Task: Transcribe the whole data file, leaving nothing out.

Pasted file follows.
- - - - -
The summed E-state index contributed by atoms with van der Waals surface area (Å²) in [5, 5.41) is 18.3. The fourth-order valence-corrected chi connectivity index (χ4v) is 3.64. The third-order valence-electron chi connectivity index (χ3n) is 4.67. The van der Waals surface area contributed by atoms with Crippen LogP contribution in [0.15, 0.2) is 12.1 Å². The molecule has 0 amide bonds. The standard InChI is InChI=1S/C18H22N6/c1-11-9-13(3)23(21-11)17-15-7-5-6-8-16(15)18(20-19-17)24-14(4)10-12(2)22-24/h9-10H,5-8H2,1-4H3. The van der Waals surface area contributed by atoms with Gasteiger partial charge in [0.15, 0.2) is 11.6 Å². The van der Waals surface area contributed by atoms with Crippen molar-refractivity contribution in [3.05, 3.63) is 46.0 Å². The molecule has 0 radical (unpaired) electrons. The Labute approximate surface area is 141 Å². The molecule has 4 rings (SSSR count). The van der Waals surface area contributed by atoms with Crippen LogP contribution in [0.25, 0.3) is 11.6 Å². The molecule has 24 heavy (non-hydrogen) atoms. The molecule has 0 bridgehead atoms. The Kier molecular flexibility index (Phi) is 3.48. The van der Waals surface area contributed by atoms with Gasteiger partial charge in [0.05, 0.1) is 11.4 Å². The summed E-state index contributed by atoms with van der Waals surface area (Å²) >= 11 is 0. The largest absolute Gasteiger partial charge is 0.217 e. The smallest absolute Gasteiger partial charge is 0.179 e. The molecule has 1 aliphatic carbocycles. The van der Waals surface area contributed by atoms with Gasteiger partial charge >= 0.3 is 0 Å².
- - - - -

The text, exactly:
The summed E-state index contributed by atoms with van der Waals surface area (Å²) in [5, 5.41) is 18.3. The fourth-order valence-corrected chi connectivity index (χ4v) is 3.64. The third-order valence-electron chi connectivity index (χ3n) is 4.67. The van der Waals surface area contributed by atoms with Crippen LogP contribution in [0.15, 0.2) is 12.1 Å². The molecule has 0 amide bonds. The standard InChI is InChI=1S/C18H22N6/c1-11-9-13(3)23(21-11)17-15-7-5-6-8-16(15)18(20-19-17)24-14(4)10-12(2)22-24/h9-10H,5-8H2,1-4H3. The van der Waals surface area contributed by atoms with Gasteiger partial charge in [0.15, 0.2) is 11.6 Å². The van der Waals surface area contributed by atoms with Crippen molar-refractivity contribution in [3.05, 3.63) is 46.0 Å². The molecule has 0 radical (unpaired) electrons. The Labute approximate surface area is 141 Å². The molecule has 4 rings (SSSR count). The van der Waals surface area contributed by atoms with Crippen LogP contribution in [0.25, 0.3) is 11.6 Å². The molecule has 24 heavy (non-hydrogen) atoms. The molecule has 0 bridgehead atoms. The Kier molecular flexibility index (Phi) is 3.48. The van der Waals surface area contributed by atoms with Gasteiger partial charge in [0.05, 0.1) is 11.4 Å². The summed E-state index contributed by atoms with van der Waals surface area (Å²) >= 11 is 0. The largest absolute Gasteiger partial charge is 0.217 e. The smallest absolute Gasteiger partial charge is 0.179 e. The molecule has 1 aliphatic carbocycles. The van der Waals surface area contributed by atoms with Gasteiger partial charge >= 0.3 is 0 Å².